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April 2013
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Survey: Food gardening remains popular

'Lizzano' tomato would work well in a hanging basket or a patio pot. Photo courtesy All-AmericaSelections.org

If there’s hope on the horizon for the gardening industry, it’s in food.

For the last few years, growers, garden centers, landscapers and gardeners have struggled with oppressive weather, a downturn in home construction and reduced discretionary income.

Edibles are the fastest growing segment in the gardening business, a trend that has remained steady or increased slightly over the past several years. The “keep it local” culture and concerns about food safety have been driving factors and so has taste. In our yards or community gardens, we control how we grow the food, such as our selection and use of products for insects or diseases.

Nearly 52 percent of the 68 million gardening households expect to grow edible plants — vegetable, herbs and fruits — this year, an increase of 11.3 percent, according to the most recent survey by the Garden Writers Association Foundation.

Edibles are the fastest growing segment in the gardening business, a trend that has remained steady or increased slightly over the past several years. The locovore culture and concerns about food safety are the driving factors and so is taste. We also control how we grow the food, such as use of chemicals for insects or diseases.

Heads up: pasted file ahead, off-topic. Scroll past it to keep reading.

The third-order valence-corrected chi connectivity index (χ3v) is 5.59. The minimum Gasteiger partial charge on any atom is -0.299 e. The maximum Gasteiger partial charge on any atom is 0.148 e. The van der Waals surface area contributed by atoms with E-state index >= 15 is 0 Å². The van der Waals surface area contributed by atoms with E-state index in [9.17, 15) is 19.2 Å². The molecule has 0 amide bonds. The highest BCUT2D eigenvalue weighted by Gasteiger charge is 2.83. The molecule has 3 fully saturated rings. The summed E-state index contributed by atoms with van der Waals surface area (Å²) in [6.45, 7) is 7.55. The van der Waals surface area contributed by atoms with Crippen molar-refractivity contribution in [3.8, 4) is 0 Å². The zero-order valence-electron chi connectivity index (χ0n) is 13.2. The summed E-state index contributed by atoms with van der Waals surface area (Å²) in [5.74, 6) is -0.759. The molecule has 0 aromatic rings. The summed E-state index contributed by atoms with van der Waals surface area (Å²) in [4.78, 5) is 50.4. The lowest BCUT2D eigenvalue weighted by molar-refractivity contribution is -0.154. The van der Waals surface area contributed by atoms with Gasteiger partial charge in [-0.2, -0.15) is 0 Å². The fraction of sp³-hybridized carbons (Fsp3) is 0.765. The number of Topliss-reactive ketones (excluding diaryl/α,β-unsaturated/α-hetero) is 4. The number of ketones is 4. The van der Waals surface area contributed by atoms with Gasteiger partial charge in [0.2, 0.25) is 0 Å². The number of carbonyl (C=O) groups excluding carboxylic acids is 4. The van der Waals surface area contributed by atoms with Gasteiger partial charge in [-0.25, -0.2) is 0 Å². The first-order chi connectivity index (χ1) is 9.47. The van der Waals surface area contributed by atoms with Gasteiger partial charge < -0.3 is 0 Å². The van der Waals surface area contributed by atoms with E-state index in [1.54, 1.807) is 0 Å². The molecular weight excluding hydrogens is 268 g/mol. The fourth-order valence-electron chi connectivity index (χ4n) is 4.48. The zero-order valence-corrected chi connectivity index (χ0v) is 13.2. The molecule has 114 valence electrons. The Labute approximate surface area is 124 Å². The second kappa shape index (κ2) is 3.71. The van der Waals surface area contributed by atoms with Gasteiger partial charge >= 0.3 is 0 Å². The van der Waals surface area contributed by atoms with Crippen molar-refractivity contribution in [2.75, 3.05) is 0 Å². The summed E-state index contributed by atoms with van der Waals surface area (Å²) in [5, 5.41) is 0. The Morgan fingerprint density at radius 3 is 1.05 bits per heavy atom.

Where do we grow our food? The survey says about 35 percent of us grow plants in the ground, nearly 16 percent grow food in containers and nearly 31 percent use both methods.

For those who say they will be growing food in 2013, the top challenges are time (35.7 percent), insect and disease control (30.8 percent), wildlife control (26.0 percent), irrigation (23.6 percent) and cost (13 percent), the survey found.

A lot of angst and potential failure can be averted with a few steps:

• Start small in sunny space.

• Work in organic matter when digging the bed.

• Buy disease and insect resistant plants.

• Water and fertilize regularly.

• Keep weeds out.

 

Elderberry focus of herb symposium April 20

April 20, 2013
9:00 AMto3:00 PM

What: Elderberries, Fairies & Herbs,  spring symposium sponsored by the Herb Society of Central Indiana.

When: 9 a.m. to 3 p.m. Saturday, April 20, 2013.

Where: Hamilton County 4-H Fair Grounds, 2003 Pleasant St., Noblesville, Ind.

Admission: Cost $40, registration deadline April 13.

For more info: Herb Society of Central Indiana, (317) 251-6986.

Black Beauty elderberry (Sambucus). Elderberry is the 2013 Herb of the Year. Photo courtesy Proven Winners/ColorChoice Plants.

About the symposium:

Features Elderberry, the International Herb of the Year, with speaker Carolee Snyder of Carolee’s Herb Farm; Using Herbs to Create a Fairy Garden with Master Gardener Darlene Trusty; and Herbal Baskets with Mary Buckles of Prairie Home Herbs. Also, herbal treats, catered luncheon, silent auction, plants and herbal products.